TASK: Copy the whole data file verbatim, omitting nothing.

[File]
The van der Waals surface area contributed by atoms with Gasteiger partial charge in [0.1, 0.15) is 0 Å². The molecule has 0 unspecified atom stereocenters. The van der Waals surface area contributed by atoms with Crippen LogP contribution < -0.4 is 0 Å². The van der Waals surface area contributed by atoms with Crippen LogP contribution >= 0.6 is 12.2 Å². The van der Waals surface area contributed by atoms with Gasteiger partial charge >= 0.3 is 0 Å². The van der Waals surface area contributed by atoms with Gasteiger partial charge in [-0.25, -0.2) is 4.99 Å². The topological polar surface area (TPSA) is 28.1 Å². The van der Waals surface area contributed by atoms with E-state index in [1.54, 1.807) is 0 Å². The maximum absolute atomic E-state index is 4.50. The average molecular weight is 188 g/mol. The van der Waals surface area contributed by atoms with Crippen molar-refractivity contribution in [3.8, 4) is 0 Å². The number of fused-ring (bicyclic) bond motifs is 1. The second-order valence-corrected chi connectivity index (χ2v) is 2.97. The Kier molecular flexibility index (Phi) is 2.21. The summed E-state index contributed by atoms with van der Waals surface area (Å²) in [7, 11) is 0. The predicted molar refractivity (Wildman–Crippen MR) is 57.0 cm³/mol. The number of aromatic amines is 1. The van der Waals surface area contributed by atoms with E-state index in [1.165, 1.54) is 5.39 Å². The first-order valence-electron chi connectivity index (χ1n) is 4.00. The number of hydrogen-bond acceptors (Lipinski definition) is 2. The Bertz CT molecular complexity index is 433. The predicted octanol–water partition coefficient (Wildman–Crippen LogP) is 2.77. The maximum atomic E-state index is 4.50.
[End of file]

The van der Waals surface area contributed by atoms with Gasteiger partial charge in [0.1, 0.15) is 0 Å². The molecule has 0 unspecified atom stereocenters. The van der Waals surface area contributed by atoms with Crippen LogP contribution < -0.4 is 0 Å². The van der Waals surface area contributed by atoms with Crippen LogP contribution >= 0.6 is 12.2 Å². The van der Waals surface area contributed by atoms with Gasteiger partial charge >= 0.3 is 0 Å². The van der Waals surface area contributed by atoms with Gasteiger partial charge in [-0.25, -0.2) is 4.99 Å². The topological polar surface area (TPSA) is 28.1 Å². The van der Waals surface area contributed by atoms with E-state index in [1.54, 1.807) is 0 Å². The maximum absolute atomic E-state index is 4.50. The average molecular weight is 188 g/mol. The van der Waals surface area contributed by atoms with Crippen molar-refractivity contribution in [3.8, 4) is 0 Å². The number of fused-ring (bicyclic) bond motifs is 1. The second-order valence-corrected chi connectivity index (χ2v) is 2.97. The Kier molecular flexibility index (Phi) is 2.21. The summed E-state index contributed by atoms with van der Waals surface area (Å²) in [7, 11) is 0. The predicted molar refractivity (Wildman–Crippen MR) is 57.0 cm³/mol. The number of aromatic amines is 1. The van der Waals surface area contributed by atoms with E-state index in [1.165, 1.54) is 5.39 Å². The first-order valence-electron chi connectivity index (χ1n) is 4.00. The number of hydrogen-bond acceptors (Lipinski definition) is 2. The Bertz CT molecular complexity index is 433. The predicted octanol–water partition coefficient (Wildman–Crippen LogP) is 2.77. The maximum atomic E-state index is 4.50.